Python library tutorial

The MHCflurry Python API exposes additional options and features beyond those supported by the commandline tools and can be more convenient for interactive analyses and bioinformatic pipelines. This tutorial gives a basic overview of the most important functionality. See the API Documentation for further details.

Loading a predictor

Most prediction tasks can be performed using the Class1PresentationPredictor class, which provides a programmatic API to the functionality in the mhcflurry-predict and mhcflurry-predict-scan commands.

Instances of Class1PresentationPredictor wrap a Class1AffinityPredictor to generate binding affinity predictions and a Class1ProcessingPredictor to generate antigen processing predictions. The presentation score is computed using a logistic regression model over binding affinity and processing predictions.

Use the load static method to load a trained predictor from disk. With no arguments this method will load the predictor released with MHCflurry (see Downloading models). If you pass a path to a models directory, then it will load that predictor instead.

>>> from mhcflurry import Class1PresentationPredictor
>>> predictor = Class1PresentationPredictor.load()
>>> predictor.supported_alleles[:5]
['Atbe-B*01:01', 'Atbe-E*03:01', 'Atbe-G*03:01', 'Atbe-G*03:02', 'Atbe-G*06:01']

Predicting for individual peptides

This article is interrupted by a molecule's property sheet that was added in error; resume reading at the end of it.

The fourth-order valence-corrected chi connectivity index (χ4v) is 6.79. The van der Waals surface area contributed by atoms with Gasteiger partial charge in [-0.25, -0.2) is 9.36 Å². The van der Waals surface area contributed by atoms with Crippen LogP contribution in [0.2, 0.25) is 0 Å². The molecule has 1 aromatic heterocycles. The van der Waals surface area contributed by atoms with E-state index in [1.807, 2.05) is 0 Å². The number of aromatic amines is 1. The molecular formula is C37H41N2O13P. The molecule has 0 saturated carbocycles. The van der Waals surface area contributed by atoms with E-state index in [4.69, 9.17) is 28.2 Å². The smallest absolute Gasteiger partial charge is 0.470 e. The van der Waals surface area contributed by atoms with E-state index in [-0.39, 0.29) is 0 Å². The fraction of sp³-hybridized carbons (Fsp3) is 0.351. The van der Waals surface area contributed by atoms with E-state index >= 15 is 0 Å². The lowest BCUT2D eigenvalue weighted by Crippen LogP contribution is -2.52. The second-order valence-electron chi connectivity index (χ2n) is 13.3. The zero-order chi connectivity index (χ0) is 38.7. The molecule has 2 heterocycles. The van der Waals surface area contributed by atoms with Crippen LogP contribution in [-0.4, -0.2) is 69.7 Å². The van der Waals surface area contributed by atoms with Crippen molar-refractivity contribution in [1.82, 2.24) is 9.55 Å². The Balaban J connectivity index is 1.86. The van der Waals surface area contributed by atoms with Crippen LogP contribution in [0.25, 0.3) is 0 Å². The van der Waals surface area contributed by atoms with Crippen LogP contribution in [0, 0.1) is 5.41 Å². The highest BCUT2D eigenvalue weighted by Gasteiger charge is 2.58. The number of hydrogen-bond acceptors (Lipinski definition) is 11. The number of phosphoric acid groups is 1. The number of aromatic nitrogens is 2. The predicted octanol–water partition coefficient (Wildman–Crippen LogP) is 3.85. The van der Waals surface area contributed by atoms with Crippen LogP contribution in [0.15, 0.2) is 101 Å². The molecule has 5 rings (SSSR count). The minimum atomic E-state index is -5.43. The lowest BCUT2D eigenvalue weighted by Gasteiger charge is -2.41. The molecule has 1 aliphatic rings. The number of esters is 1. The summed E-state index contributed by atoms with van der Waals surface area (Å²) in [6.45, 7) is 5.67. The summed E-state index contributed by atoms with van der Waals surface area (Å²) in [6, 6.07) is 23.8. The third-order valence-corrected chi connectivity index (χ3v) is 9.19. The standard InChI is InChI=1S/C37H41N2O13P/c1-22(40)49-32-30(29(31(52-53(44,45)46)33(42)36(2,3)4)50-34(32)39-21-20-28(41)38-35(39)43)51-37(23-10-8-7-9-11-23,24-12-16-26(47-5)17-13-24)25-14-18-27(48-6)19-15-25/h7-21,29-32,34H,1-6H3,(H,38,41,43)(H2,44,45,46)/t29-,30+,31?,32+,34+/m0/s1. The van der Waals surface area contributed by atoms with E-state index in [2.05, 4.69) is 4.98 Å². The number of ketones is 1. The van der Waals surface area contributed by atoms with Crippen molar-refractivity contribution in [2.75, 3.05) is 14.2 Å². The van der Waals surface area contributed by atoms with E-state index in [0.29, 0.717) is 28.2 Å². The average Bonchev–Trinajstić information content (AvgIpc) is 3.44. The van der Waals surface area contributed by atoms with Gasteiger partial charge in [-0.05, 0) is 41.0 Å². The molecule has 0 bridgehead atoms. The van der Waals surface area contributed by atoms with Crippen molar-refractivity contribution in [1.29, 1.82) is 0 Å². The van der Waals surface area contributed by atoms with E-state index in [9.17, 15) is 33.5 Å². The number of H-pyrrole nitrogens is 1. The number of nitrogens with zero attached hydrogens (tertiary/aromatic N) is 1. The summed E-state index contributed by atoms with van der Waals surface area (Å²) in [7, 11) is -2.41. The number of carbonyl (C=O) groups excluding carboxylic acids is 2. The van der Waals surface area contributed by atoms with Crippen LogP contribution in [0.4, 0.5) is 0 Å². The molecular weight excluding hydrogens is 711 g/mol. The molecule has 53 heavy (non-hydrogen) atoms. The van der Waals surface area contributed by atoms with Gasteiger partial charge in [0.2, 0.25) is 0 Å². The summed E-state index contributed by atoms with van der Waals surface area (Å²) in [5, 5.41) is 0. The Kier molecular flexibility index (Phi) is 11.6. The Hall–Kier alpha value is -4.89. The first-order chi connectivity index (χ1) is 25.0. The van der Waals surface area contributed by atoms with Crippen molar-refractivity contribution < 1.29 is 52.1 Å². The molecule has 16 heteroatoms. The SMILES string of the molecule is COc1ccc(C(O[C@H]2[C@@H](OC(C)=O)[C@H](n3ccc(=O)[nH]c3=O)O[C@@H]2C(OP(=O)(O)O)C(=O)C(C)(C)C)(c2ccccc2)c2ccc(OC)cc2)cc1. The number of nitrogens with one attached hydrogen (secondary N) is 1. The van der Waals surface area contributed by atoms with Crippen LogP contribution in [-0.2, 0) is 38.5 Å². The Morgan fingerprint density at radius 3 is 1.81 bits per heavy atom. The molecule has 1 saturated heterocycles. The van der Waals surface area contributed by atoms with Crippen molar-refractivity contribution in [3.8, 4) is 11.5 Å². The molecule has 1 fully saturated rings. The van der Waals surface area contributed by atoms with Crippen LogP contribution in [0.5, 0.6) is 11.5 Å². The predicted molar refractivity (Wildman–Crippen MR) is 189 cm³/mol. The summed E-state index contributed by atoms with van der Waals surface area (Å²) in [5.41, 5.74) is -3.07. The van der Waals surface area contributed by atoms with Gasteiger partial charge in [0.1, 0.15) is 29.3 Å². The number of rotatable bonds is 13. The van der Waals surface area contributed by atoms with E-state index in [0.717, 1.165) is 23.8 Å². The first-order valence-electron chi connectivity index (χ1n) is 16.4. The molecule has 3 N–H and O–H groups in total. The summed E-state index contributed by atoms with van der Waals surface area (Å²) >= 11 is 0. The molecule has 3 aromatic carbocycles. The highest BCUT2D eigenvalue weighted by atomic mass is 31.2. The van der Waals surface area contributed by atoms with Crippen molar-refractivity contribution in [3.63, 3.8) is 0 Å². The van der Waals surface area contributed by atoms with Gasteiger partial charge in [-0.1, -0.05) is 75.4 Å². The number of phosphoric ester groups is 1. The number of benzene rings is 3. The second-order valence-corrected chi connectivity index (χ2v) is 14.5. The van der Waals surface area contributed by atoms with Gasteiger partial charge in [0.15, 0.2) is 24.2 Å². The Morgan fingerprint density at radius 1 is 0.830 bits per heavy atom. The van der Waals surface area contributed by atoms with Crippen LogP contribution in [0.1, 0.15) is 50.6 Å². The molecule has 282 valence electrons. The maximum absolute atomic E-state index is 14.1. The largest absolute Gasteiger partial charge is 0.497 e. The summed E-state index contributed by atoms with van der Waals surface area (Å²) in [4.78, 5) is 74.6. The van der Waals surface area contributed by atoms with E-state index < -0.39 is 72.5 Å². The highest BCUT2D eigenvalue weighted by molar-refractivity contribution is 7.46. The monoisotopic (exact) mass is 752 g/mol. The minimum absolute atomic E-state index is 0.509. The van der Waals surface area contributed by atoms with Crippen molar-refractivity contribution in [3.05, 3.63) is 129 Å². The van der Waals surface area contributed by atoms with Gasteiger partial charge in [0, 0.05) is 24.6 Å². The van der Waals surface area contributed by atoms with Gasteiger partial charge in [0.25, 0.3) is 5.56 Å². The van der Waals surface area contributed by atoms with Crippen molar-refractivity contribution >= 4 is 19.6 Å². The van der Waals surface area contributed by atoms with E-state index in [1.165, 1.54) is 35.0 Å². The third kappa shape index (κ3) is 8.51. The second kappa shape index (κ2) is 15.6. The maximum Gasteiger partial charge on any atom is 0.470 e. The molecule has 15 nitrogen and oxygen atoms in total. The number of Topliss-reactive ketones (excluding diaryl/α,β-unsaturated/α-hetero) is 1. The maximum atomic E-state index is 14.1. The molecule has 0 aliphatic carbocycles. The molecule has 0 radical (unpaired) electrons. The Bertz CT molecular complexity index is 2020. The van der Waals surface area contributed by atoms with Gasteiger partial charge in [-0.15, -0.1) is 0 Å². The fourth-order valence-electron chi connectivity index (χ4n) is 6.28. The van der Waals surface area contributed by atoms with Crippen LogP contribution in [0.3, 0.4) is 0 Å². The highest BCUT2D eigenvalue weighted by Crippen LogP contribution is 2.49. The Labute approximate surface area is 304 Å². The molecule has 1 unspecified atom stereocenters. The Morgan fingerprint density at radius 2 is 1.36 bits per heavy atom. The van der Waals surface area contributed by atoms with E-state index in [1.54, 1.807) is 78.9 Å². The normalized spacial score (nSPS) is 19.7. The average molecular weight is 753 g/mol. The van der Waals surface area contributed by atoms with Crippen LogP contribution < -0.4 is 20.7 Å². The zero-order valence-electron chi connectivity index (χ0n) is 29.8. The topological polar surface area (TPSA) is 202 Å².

To generate predictions for individual peptides, we can use the predict method of the Class1PresentationPredictor, loaded above. This method returns a pandas.DataFrame with binding affinity, processing, and presentation predictions:

>>> predictor.predict(
...     peptides=["SIINFEKL", "NLVPMVATV"],
...     alleles=["HLA-A0201", "HLA-A0301"],
...     verbose=0)
     peptide  peptide_num sample_name      affinity best_allele  processing_score  presentation_score
0   SIINFEKL            0     sample1  12906.786173   HLA-A0201          0.101473            0.012503
1  NLVPMVATV            1     sample1     15.038358   HLA-A0201          0.676289            0.975463

Here, the list of alleles is taken to be an individual’s MHC I genotype (i.e. up to 6 alleles), and the strongest binder across alleles for each peptide is reported.


MHCflurry normalizes allele names using the mhcnames package. Names like HLA-A0201 or A*02:01 will be normalized to HLA-A*02:01, so most naming conventions can be used with methods such as predict.

If you have multiple sample genotypes, you can pass a dict, where the keys are arbitrary sample names:

>>> predictor.predict(
...     peptides=["KSEYMTSWFY", "NLVPMVATV"],
...     alleles={
...        "sample1": ["A0201", "A0301", "B0702", "B4402", "C0201", "C0702"],
...        "sample2": ["A0101", "A0206", "B5701", "C0202"],
...     },
...     verbose=0)
      peptide  peptide_num sample_name      affinity best_allele  processing_score  presentation_score